Re: [CR] Old Age vrs Crank Lengths


Example: Framebuilders:Mario Confente

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Date: Sat, 24 Jul 2010 12:28:47 -0600
From: mitch harris <mitch.harris531@gmail.com>
To: Ken Freeman <kenfreeman096@gmail.com>
Cc: RICHARD HOWARD <rehoward1@verizon.net>, Dale Brown <classicrendezvous@bikelist.org>
Subject: Re: [CR] Old Age vrs Crank Lengths


To agree with both Damien and Ken, my wife's knees are sensitive to being restricted too, and she has solved this two ways--Speedplay pedals (Frogs in her case) and quill or platform pedals without cleats. She needs that Speedplay walking-on-ice feeling Damien mentions to let her knees find various angles they need during the pedal stroke, although the icey feeling made her feel insecure at first, expecically out of the saddle. She tells me that pedaling without cleats on platform or quill pedals is just as effective for this freedom as speedplays. She uses one or the other depending on the bike and type of riding (on-topic note: her bikes are on-topic, Batavus Professional and Raleigh 531 mixte).

--Mitch Harris Little Rock Canyon, Utah, usa

On Sat, Jul 24, 2010 at 9:53 AM, Ken Freeman <kenfreeman096@gmail.com>wrote:
> I've used quill or platform pedals for years, without "hard" cleats
> that fix your foot position. I'd suggest this if you do have knee
> issues.
>
> Perhaps you can ask your PT if it would be better to reduce the hip
> closure and the knee flexion.
>
> On Saturday, July 24, 2010, damien roohr <droohr@comcast.net> wrote:
> > Richard-
> > I agree with Jon-- - all of his points on bike fit are wise--
> >
> > Also, do not forget to adjust your seat height accordingly - it should go
> up as your cranks get shorter - as a base point, that is... because if
> changing crank length is not the solution, then you might want to fiddle
> with seat height.. and I mean fiddle, as I am sure you know that differences
> of as little as 1 mm can have an impact on comfort.
> >
> > Another thought (yup, Off Topic, but still...)- you may want to try using
> a pedal that gives you a lot of free lateral movement. I have had surgery on
> both knees and the original speedplay pedals have been terrific. they feel
> like you are walking on ice when you first use them, but your knees may like
> it. when you think about how quill pedals lock the ball of your foot in
> place, and compare that to how most people's foot twists a little on each
> step - you begin to see the wisdom of a free floating pedal for some of us.
> >
> > Also, i do not have links, but Lennard Zinn (velo news, maker of KOF
> frames) has studied and written extensively about crank length and
> physiology, etc.
> >
> > good luck
> >
> > Damien Roohr
> > Canton, CT
> >
> >
> > ----- Original Message -----
> > From: "Jon Spangler" <jonswriter@att.net>
> > To: "Dale Brown" <classicrendezvous@bikelist.org>
> > Cc: "RICHARD HOWARD" <rehoward1@verizon.net>
> > Sent: Friday, July 23, 2010 9:04:20 PM
> > Subject: [CR] Old Age vrs Crank Lengths
> >
> > Richard,
> >
> > What do your physical therapist and orthopedist (preferably of the sports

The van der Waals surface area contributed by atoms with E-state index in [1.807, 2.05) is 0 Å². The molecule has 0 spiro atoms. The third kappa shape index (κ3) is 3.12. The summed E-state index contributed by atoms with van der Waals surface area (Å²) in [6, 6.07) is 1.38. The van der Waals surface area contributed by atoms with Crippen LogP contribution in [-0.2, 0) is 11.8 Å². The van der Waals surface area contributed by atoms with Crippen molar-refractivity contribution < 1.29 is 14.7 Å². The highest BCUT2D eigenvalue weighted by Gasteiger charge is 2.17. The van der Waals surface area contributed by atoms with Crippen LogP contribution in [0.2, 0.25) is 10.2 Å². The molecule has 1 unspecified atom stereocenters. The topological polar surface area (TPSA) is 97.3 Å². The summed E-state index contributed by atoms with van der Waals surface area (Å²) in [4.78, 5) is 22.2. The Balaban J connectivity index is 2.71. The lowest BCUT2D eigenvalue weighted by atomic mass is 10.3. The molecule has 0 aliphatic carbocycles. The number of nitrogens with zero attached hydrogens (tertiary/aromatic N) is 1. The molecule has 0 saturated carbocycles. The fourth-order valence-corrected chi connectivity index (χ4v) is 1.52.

> medicine certified variety) say? Have you asked them?
> >
> > Not being an expert, I would swap out those 175s for 170s ASAP. It is a
> relatively cheap and easily-accomplished experiment. Ask your sports
> orthopedist or physical therapist for advice. You will want to modify your
> seat position, too, I would think...
> >
> > If they are not bike-fit knowledgeable, ask for a referral to a PT or
> sports chiropractor who is a bike fit expert. If those avenues fail, check
> back with your local bike shop(s) and ask their fitting experts.
> >
> > Locally, I would recommend my friends at Cycle Sports bike shop in
> Oakland or my buddy, Jessica Graux, DC, who does great bike fitting in
> Berkeley, CA:
> >
> >
> http://www.innersport.com/index.php/2010/03/crank-arm-length-what-you-should-know/
> >
> > You might call or visit other local CR listers and shop owners in VA or
> thereabouts:
> >
> > Wayne Bingham at Velo Classique (540-338-8376; PO Box 2069, Purcellville,
> VA)
> >
> > or Dale Brown at Cycles de Oro (1410 Mill Street, Greensboro, North
> Carolina 27408; 336-274-5959)
> >
> > (These are the only two references I can think of that are in your
> "neighborhood," but I'm in Alameda, CA and on the wrong coast to
> > know who else might be closer to you.)
> >
> >
> > Jon Spangler
> > who has less-than-pristine hips in Alameda, CA
> >
> > Linda Hudson Writing
> > TEL 510-864-2144
> > CEL 510-846-5356
> > JonSwriter@att.net
> > http://www.linkedin.com/in/jonmspangler
> > http://www.twitter.com/jonmspangler
> >
> > ===========
> >
> > Message: 5
> > Date: Fri, 23 Jul 2010 05:04:34 -0700 (PDT)
> > From:RICHARD HOWARD <rehoward1@verizon.net>
> > Subject: [CR] Old Age vrs Crank Lengths
> > To: classicrendezvous@bikelist.org
> > Message-ID: <519559.20286.qm@web84401.mail.ac2.yahoo.com>
> > Content-Type: text/plain; charset=us-ascii
> >
> > I am 65 years old and have been using 175 mm cranks since my first real
> bike in
> > 1967. I have had a total knee replacement and lost enough range of motion
> in
> > the affected knee that it impacts on my ability to ride smoothly. The
> problem
> > is mostly at the 12 o'clock position of the affected crank arm. It is a
> struggle
> > to power over the top. I am thinking about switching to 170 mm cranks or
> even
> > 165mm. Considering the skeletal shrinkage that also automatically comes
> with old
> > age, I am thinking that 165 may be optimal. Has anyone else had a problem
> > similar to this? Did you create any new problems for yourself while
> solving the
> > targeted problem?
> > Dick Howard
> > Roanoke, Virginia
> > USA